Reforestation In India
Deforestation threatens life as we know it. A husband and wife team in India has drawn a line in the dirt to promote reforestation and biodiversity.
Pamela Gale Malhotra and her husband, Anil Malhotra, own Sai Sanctuary, the only private wildlife sanctuary in India and have been replanting and protecting forests and wildlife since it’s foundation in 1991. Today, SAI Sanctuary covers more than 300 acres of wildlife habitat that is home to more than 200 endangered species of plants and animals, including Asian elephants and Bengal tigers.
The Western Ghats of India is a biodiversity hotspot and many areas in Kodagu region have been declared as UNESCO sites. Unfortunately, this sacred land is under siege by a burgeoning human population and the associated consumption necessary to support billions of people in India.
“When we first came here, most of the lands that were sold to us, were abandoned lands,” Pamela told Great Big Story. “Abandoned rice fields, coffee, and cardamom fields as well. A lot of deforestation had taken place. And that took a lot, a lot of care and energy and time and years to bring it back.”
The part of India where the sanctuary is located, Kodagu district, has experienced a dramatic decrease in forest cover – from 86 percent in the 1970s to 16 percent today. Pamela explained that this has disastrous effects on rainfall patterns and water supply not only in the district, but throughout the south of India.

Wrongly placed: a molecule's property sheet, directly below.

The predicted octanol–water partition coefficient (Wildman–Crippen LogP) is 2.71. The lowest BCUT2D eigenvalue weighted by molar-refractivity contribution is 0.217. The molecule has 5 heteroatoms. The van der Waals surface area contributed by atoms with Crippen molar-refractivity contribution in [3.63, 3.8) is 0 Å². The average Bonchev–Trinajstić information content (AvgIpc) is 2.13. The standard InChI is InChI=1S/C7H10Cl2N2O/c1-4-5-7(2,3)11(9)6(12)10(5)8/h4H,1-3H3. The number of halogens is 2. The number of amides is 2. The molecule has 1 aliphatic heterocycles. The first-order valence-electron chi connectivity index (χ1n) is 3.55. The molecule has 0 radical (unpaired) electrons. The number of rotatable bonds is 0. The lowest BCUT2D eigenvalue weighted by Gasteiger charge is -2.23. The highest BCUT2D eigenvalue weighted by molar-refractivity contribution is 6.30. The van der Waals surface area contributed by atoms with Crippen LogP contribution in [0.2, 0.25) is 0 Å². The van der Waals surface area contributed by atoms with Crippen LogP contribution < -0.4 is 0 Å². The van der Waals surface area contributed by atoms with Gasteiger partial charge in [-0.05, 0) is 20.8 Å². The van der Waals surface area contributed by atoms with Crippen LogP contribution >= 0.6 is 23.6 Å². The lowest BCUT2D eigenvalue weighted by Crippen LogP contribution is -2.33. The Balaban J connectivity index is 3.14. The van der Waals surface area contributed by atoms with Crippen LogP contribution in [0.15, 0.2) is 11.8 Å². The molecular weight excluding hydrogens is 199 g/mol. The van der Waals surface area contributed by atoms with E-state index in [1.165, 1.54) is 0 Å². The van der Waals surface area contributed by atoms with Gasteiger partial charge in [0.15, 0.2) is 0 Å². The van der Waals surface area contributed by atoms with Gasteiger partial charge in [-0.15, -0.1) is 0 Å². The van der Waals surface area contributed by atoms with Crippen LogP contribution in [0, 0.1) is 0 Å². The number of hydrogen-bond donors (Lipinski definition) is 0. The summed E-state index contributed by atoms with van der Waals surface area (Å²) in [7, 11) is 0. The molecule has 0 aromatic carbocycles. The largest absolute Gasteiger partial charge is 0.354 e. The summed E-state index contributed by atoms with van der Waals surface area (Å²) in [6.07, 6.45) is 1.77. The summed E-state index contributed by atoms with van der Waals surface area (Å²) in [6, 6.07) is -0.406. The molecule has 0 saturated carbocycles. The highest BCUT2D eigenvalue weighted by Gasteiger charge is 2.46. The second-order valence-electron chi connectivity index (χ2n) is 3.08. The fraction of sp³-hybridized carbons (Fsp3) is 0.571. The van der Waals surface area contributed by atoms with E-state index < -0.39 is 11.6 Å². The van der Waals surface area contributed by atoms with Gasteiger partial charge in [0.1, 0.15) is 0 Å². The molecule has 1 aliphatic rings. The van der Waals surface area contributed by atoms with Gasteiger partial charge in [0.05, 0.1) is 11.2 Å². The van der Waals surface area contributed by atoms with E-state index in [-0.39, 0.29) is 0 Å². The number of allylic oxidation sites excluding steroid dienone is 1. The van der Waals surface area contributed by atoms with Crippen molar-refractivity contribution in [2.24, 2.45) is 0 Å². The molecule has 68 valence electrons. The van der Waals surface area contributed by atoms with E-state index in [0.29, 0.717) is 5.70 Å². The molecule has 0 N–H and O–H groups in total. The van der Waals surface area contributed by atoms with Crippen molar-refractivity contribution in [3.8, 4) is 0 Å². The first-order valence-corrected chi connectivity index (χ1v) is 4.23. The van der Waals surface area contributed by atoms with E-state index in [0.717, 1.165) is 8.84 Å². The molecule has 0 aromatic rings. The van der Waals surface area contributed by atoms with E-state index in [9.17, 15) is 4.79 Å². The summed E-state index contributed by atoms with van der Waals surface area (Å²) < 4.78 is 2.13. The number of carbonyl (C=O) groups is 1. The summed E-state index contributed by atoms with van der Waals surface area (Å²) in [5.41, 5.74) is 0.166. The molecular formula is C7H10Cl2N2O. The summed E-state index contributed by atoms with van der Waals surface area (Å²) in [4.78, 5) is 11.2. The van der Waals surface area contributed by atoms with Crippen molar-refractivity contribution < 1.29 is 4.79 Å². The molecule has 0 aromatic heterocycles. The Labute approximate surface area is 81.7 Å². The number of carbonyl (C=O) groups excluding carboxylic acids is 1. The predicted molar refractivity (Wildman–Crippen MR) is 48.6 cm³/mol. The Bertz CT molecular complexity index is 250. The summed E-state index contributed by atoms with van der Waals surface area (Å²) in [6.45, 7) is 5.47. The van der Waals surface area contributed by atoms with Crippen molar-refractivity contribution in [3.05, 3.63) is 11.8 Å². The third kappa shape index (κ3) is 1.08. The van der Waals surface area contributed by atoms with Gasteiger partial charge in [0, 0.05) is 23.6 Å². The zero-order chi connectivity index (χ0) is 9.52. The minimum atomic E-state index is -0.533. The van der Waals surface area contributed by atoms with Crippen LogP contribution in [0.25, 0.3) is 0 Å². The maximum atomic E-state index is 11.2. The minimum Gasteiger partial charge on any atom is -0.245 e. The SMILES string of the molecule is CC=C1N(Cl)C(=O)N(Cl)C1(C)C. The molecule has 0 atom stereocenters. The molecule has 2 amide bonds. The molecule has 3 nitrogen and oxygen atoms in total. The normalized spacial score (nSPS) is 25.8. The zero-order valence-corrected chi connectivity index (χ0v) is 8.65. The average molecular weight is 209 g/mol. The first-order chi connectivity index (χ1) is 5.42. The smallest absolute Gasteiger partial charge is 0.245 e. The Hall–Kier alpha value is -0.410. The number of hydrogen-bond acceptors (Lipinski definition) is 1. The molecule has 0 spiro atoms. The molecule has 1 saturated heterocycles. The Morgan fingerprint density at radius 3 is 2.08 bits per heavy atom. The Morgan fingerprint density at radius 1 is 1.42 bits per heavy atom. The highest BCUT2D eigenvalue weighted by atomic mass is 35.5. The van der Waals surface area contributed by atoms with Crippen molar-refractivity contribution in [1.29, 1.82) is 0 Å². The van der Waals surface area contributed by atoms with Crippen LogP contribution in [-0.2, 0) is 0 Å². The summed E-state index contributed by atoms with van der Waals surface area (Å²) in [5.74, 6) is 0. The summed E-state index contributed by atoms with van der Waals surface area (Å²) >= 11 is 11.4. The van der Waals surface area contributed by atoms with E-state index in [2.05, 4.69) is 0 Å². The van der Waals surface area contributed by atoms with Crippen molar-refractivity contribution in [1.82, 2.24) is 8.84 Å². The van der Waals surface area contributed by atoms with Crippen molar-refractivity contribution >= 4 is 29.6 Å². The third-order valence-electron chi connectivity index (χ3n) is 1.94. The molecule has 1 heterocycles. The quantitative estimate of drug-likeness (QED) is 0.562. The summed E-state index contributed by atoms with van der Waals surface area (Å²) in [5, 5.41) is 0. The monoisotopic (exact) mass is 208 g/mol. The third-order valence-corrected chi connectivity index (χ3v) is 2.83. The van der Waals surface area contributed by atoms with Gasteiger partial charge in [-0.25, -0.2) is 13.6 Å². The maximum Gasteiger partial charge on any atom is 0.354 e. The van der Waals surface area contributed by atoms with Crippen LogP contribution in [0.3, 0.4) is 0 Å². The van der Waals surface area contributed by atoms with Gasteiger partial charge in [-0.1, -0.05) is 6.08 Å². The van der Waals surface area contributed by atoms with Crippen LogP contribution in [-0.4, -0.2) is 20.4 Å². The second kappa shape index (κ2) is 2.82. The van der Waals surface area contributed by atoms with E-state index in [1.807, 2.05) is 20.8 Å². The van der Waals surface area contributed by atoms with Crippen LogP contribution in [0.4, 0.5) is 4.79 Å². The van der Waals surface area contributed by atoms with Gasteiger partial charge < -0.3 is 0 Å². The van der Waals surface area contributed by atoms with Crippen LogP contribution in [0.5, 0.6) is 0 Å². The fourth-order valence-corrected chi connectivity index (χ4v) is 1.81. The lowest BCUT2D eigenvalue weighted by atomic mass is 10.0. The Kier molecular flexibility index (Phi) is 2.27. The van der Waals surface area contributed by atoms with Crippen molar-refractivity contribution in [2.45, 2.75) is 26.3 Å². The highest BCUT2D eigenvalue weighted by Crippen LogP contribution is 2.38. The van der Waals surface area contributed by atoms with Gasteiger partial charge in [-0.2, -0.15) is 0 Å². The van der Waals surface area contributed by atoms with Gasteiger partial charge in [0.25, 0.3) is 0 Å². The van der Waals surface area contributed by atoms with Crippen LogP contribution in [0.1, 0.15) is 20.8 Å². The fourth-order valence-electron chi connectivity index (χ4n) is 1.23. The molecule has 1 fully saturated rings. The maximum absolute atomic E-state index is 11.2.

The forests are playing a vital role in regulating the climate and biodiversity conservation despite providing livelihood to millions of people living in and around the forests.
The forests of the Western Ghats region of peninsular India have undergone significant transformations over the past century. The nature, extent and causes of these transformations have been due to deforestation, overgrazing, forest fire, rapid urbanization, and encroachment for agriculture.
The couple is piecing back together the environment by ensuring that the forests can provide shelter for the animals, and the animals can help keep the forests healthy.
“We both feel a tremendous amount of joy when we walk through the sanctuary,” said Pamela. “I’ve never felt this kind of joy in anything else that I’ve done in my life.”
“When we first came here, most of the lands that we bought were abandoned lands,” said Pamela Malhotra. “It had abandoned rice fields, coffee, and cardamom fields as well. I remember walking through the forest, you wouldn’t hear anything but the sound of your own feet. Now, the place is alive with sound.”
Pamela hopes that the forest continues to be protected and expanded. Read the full story about the SAI Sanctuary.
Watch The Video About Rainforest Restoration In India.